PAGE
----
Why is Dole Talkin’ ’bout Tobacco?


When it comes to tobacco, it seems Bob Dole can’t help but put his mouth where the money is.

Since the beginning of 1995, Bob Dole has received $25,500 from tobacco companies, according to the New York Times. The San Francisco Examiner puts the industry’s lifetime contribution to Dole at $477,000.

On the “Today” show, Dole downplayed the significance of contributions from tobacco interests, emphasizing that Democrats had also accepted such contributions.

According to the St. Louis Post-Dispatch , tobacco contributions to the Democratic Party from 1993 to 1995 totalled $800,000, while the industry’s contributions to the Republican Party weighed in at $4.5 million.

But there’s more to it than money. MoJo’s May/June exposé, Tobacco Dole, outlines the long-standing relationship between Bob Dole and the tobacco industry. Many bigwigs in Bob Dole’s campaign pull double duty by working for Big Tobacco.


May/June ’96 Mother Jones Cover Story:

Tobacco Dole
What Bob Dole’s telemarketer, his chief California strategist, and one of his national co-chairs have in common.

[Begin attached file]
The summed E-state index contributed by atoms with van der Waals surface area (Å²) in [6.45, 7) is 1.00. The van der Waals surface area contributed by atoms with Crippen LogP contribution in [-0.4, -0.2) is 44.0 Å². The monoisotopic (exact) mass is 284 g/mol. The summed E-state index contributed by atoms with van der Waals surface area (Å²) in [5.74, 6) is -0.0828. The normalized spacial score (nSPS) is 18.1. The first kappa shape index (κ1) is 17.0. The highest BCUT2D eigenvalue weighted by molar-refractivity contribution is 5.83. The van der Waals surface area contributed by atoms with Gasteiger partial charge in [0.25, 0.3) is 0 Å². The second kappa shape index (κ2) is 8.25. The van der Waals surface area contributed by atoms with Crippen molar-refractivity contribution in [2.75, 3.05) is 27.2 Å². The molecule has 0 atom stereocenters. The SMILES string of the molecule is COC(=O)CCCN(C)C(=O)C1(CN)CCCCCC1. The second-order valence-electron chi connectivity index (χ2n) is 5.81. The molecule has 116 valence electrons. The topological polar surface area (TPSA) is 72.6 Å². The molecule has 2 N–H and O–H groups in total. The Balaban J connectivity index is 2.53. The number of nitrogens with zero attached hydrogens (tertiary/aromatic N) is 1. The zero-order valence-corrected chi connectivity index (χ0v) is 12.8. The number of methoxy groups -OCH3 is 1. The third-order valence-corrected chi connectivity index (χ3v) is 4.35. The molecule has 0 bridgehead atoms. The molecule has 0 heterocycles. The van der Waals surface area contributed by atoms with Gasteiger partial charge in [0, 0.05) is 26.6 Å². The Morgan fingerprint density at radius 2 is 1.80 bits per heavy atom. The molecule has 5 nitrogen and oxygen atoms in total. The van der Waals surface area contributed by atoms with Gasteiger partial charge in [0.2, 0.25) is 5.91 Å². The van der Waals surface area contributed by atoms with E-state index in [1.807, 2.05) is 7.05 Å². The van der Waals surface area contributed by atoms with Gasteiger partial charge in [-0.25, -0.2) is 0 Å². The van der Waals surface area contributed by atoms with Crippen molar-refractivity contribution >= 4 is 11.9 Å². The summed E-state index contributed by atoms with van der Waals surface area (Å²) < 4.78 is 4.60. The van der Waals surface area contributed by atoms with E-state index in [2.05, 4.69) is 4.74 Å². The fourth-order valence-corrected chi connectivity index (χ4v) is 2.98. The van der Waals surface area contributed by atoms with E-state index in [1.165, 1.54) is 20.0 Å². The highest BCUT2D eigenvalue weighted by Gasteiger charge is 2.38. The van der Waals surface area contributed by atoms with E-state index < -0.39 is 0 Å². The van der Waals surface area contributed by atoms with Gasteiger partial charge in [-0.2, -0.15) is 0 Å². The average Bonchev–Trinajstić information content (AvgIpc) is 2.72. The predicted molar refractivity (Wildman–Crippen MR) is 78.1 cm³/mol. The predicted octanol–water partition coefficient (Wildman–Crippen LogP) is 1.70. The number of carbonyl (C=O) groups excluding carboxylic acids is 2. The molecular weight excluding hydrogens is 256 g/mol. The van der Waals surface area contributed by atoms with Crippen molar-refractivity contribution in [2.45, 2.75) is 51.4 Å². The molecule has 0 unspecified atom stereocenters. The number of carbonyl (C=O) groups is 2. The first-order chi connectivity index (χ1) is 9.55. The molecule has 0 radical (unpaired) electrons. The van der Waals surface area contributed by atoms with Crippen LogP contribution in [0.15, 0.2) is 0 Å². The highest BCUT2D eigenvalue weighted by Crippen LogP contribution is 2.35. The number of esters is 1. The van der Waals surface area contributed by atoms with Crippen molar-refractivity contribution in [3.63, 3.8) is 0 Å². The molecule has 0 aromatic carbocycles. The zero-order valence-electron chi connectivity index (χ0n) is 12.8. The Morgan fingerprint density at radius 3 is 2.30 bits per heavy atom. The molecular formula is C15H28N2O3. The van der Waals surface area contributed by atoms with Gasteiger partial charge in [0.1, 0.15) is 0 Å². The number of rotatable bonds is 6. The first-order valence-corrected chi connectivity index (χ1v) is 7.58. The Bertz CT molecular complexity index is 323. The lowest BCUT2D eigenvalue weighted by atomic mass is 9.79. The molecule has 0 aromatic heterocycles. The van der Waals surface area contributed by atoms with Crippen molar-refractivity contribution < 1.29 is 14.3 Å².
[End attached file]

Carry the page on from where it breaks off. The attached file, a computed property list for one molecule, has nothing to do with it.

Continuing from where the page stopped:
The Tobacco Election
How our republic can kick the habit.

Tobacco Strikes Back
A Mother Jones special report on the cigarette makers’ secret comeback strategy.

Censored: The Leaked ABC Tape
The full transcript and QuickTime video clips of “Tobacco Under Fire,” the provocative TV documentary ABC chose not to let you see.

See for yourself the spiked PSA
The anti-smoking public service announcement that aired in Caifornia until it was pulled by governor Pete Wilson.

Additional Resources:
Smoking-related readings from the MoJo wire and beyond.

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It sure feels that way to me, and here at Mother Jones, we’ve been thinking a lot about what journalism needs to do differently, and how we can have the biggest impact.

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We aim to hire, build a team, and give them the time and space needed to understand how we got here and how we might get out. We want to dig into the forces and decisions that have allowed massive conflicts of interest, influence peddling, and win-at-all-costs politics to flourish.

It's unlike anything we've done, and we have seed funding to get started, but we're looking to raise $500,000 from readers by July when we'll be making key budgeting decisions—and the more resources we have by then, the deeper we can dig. If our plan sounds good to you, please help kickstart it with a tax-deductible donation today.

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Signed by Clara Jeffery

Clara Jeffery, Editor-in-Chief

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